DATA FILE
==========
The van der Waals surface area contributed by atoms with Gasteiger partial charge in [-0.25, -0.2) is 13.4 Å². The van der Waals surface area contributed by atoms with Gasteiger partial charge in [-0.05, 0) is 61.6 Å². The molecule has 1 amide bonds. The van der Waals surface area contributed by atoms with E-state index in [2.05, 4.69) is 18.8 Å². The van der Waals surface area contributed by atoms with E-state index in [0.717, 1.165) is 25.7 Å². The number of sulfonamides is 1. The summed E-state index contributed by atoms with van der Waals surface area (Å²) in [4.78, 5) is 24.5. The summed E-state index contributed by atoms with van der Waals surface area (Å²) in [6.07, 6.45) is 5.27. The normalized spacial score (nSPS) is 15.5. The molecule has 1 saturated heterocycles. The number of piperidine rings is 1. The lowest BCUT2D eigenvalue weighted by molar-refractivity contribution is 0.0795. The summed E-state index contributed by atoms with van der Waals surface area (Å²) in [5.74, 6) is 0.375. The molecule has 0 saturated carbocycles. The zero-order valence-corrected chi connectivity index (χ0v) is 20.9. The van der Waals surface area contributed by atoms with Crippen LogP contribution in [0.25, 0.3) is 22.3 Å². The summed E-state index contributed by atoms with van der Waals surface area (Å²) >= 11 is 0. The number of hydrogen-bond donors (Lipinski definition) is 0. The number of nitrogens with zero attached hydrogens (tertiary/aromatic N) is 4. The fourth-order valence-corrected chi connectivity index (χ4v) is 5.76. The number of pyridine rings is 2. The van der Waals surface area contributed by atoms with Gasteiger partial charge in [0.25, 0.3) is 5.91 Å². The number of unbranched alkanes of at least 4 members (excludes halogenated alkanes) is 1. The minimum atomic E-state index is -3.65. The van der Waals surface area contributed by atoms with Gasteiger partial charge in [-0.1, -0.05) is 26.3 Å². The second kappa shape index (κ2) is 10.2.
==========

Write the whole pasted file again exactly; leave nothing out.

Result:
The van der Waals surface area contributed by atoms with Gasteiger partial charge in [-0.25, -0.2) is 13.4 Å². The van der Waals surface area contributed by atoms with Gasteiger partial charge in [-0.05, 0) is 61.6 Å². The molecule has 1 amide bonds. The van der Waals surface area contributed by atoms with E-state index in [2.05, 4.69) is 18.8 Å². The van der Waals surface area contributed by atoms with E-state index in [0.717, 1.165) is 25.7 Å². The number of sulfonamides is 1. The summed E-state index contributed by atoms with van der Waals surface area (Å²) in [4.78, 5) is 24.5. The summed E-state index contributed by atoms with van der Waals surface area (Å²) in [6.07, 6.45) is 5.27. The normalized spacial score (nSPS) is 15.5. The molecule has 1 saturated heterocycles. The number of piperidine rings is 1. The lowest BCUT2D eigenvalue weighted by molar-refractivity contribution is 0.0795. The summed E-state index contributed by atoms with van der Waals surface area (Å²) in [5.74, 6) is 0.375. The molecule has 0 saturated carbocycles. The zero-order valence-corrected chi connectivity index (χ0v) is 20.9. The van der Waals surface area contributed by atoms with Crippen LogP contribution in [0.25, 0.3) is 22.3 Å². The summed E-state index contributed by atoms with van der Waals surface area (Å²) >= 11 is 0. The number of hydrogen-bond donors (Lipinski definition) is 0. The number of nitrogens with zero attached hydrogens (tertiary/aromatic N) is 4. The fourth-order valence-corrected chi connectivity index (χ4v) is 5.76. The number of pyridine rings is 2. The van der Waals surface area contributed by atoms with Gasteiger partial charge in [0.25, 0.3) is 5.91 Å². The number of unbranched alkanes of at least 4 members (excludes halogenated alkanes) is 1. The minimum atomic E-state index is -3.65. The van der Waals surface area contributed by atoms with Gasteiger partial charge in [-0.1, -0.05) is 26.3 Å². The second kappa shape index (κ2) is 10.2.